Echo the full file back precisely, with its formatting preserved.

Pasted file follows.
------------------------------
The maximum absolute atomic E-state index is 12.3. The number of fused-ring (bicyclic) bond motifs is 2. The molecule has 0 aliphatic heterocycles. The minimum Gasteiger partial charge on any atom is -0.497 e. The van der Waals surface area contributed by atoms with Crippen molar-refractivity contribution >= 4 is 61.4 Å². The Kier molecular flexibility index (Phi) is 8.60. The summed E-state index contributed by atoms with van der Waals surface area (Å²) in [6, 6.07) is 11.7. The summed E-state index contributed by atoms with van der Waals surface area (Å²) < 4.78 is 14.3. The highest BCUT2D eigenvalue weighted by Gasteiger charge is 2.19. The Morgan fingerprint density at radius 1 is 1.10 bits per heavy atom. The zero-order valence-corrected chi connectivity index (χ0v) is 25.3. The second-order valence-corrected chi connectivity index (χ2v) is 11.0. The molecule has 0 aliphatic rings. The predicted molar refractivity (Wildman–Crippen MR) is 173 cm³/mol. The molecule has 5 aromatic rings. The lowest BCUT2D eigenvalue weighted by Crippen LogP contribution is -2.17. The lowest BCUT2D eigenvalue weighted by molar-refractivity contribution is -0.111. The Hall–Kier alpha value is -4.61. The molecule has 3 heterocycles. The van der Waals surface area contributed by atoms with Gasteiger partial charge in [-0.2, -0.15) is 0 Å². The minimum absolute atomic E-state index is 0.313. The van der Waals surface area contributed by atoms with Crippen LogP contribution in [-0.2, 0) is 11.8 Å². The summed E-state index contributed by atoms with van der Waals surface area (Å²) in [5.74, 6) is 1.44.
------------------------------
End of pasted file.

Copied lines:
The maximum absolute atomic E-state index is 12.3. The number of fused-ring (bicyclic) bond motifs is 2. The molecule has 0 aliphatic heterocycles. The minimum Gasteiger partial charge on any atom is -0.497 e. The van der Waals surface area contributed by atoms with Crippen molar-refractivity contribution >= 4 is 61.4 Å². The Kier molecular flexibility index (Phi) is 8.60. The summed E-state index contributed by atoms with van der Waals surface area (Å²) in [6, 6.07) is 11.7. The summed E-state index contributed by atoms with van der Waals surface area (Å²) < 4.78 is 14.3. The highest BCUT2D eigenvalue weighted by Gasteiger charge is 2.19. The Morgan fingerprint density at radius 1 is 1.10 bits per heavy atom. The zero-order valence-corrected chi connectivity index (χ0v) is 25.3. The second-order valence-corrected chi connectivity index (χ2v) is 11.0. The molecule has 0 aliphatic rings. The predicted molar refractivity (Wildman–Crippen MR) is 173 cm³/mol. The molecule has 5 aromatic rings. The lowest BCUT2D eigenvalue weighted by Crippen LogP contribution is -2.17. The lowest BCUT2D eigenvalue weighted by molar-refractivity contribution is -0.111. The Hall–Kier alpha value is -4.61. The molecule has 3 heterocycles. The van der Waals surface area contributed by atoms with Gasteiger partial charge in [-0.2, -0.15) is 0 Å². The minimum absolute atomic E-state index is 0.313. The van der Waals surface area contributed by atoms with Crippen LogP contribution in [-0.2, 0) is 11.8 Å². The summed E-state index contributed by atoms with van der Waals surface area (Å²) in [5.74, 6) is 1.44.